In the eighth inning Friday of Milwaukee’s game Friday against the Cubs, Jean Segura was on second. Then he was on first.

All of a sudden, the question of the meaning of life was rendered insignificant. Up was down. Left was right. And forward was backward.

The baseball community needed to figure this out. Baseball certainly comes the closest of any sport to keeping an immaculate record book, and baseball people having been trying to figure out how to record this play since Segura touched first for the second time in the eighth inning Friday night. MLB.com and Baseball Prospectus both came to the same conclusion: there is no correct way to score it.

I’m not so sure.

First of all, watch the play (embedded above) one more time.

With Jonathan Lucroy batting, Jean Segura gets caught trying to steal third base. Segura gets in a rundown long enough for Ryan Braun to advance to second base. Segura gets back to second base, leaving the Brewers with two runners at the bag. The confusion begins.

Here’s what everybody seems to agree on, and the justifications in the rule book, culled from the 5,523 words of Rule 7.00.

When Segura is tagged while on second base at the same time as Ryan Braun, he is safe and Braun is out. From Rule 7.03, the last of the simple rules for the baserunner, “Two runners may not occupy a base, but if, while the ball is alive, two runners are touching a base, the following runner shall be out when tagged. The preceding runner is entitled to the base.” Segura was preceding, Braun was following, and therefore Braun was out.

Segura is tagged for a second time soon after Cubs shortstop Starlin Castro tagged Braun, and he should have been out right here for a double play:

seguraout

Segura thought he was out and headed toward the Brewers’ dugout on the first base side of the field. By the time he realizes something is up — specifically, that he was never called out — he is halfway to first base with Anthony Rizzo chasing after him with the ball. Segura runs back to first base, and Brewers first base coach Garth Iorg issues the most important command in first base coaching history:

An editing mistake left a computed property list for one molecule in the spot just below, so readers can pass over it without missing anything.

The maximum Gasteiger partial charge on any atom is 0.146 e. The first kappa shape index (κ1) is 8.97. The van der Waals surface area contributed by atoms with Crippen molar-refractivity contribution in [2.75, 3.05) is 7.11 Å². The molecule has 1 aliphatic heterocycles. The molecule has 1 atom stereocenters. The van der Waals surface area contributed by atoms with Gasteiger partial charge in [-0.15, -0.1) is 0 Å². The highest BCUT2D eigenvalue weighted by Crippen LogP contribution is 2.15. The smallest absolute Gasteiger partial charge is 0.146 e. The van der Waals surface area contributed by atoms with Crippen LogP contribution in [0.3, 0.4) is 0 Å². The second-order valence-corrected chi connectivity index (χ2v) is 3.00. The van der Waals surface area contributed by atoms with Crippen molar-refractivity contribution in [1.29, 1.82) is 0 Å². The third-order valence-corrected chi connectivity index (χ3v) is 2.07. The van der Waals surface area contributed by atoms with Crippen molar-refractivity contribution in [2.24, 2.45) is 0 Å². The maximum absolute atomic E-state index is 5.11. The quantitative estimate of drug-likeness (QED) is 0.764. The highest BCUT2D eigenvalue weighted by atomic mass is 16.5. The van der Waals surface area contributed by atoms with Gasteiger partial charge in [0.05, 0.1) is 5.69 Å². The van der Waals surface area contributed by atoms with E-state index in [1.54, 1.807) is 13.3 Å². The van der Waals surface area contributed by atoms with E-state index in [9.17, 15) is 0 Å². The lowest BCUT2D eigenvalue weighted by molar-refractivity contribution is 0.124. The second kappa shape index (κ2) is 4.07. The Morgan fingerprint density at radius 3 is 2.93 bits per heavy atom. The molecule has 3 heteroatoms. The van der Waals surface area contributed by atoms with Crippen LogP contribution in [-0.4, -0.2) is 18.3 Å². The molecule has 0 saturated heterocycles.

fbcstay

“Stay here, Jean.” But can he? Rule 7.01 is pretty clear as to the runner’s right to re-occupy a base (or lack thereof):

“Rule 7.01 Comment: If a runner legally acquires title to a base, and the pitcher assumes his pitching position, the runner may not return to a previously occupied base.”

So once Segura was on second and Kevin Gregg toed the rubber following the steal, Segura is no longer able to retake first base. But in this specific case — one of confusion, more or less — Segura isn’t out simply for running the bases in reverse. Rule 7.08 (i) covers this, declaring a runner to be out in the following situation:

“After he has acquired legal possession of a base, he runs the bases in reverse order for the purpose of confusing the defense or making a travesty of the game. The umpire shall immediately call “Time” and declare the runner out.”

As the umpires said following the game, neither the “confusing the defense” nor “making a travesty of the game” aspects of the rule qualified for Segura — at least, not intentionally. So he wasn’t called out simply for going in reverse.

Here’s where it gets dicey and I start to disagree with the rulings laid out at both Baseball Prospectus and MLB.com. First, the MLB.com story suggests Segura should have been out again, as Iorg interferes with a confused Segura trying to go to the dugout again. This does happen:

seggyinterfered

It appears to be a clear violation of Rule 7.09 (g), which declares the following to be interference:

“In the judgment of the umpire, the base coach at third base, or first base, by touching or holding the runner, physically assists him in returning to or leaving third base or first base.”

But time was called by the first base umpire seconds before Iorg held Segura back. Observe:

timecalled

After is called, Braun is informed he is out, he heads to the dugout, and the at-bat resumes. Segura appears to be on first, and here’s where the confusion in the scoring happens. How do you account for Segura moving backwards on the basepaths? There isn’t such an event in the baseball scoring lexicon, which makes it hell for any scorer. It’s even worse for somebody preparing the game for Retrosheet or a similar data entry system meant to be legible by machines.

The answer from MLB.com is to do simply put in something wrong a computer can handle:

“They came up with the best possible solution, albeit an inaccurate one. One hundred years from now, when someone looks at the play-by-play, it will appear Braun was caught stealing second base for the second out of the inning, even though it was occupied by Segura. And Segura was caught stealing third base to end the inning, even though 28,346 fans in the stands on Friday night saw something entirely different.”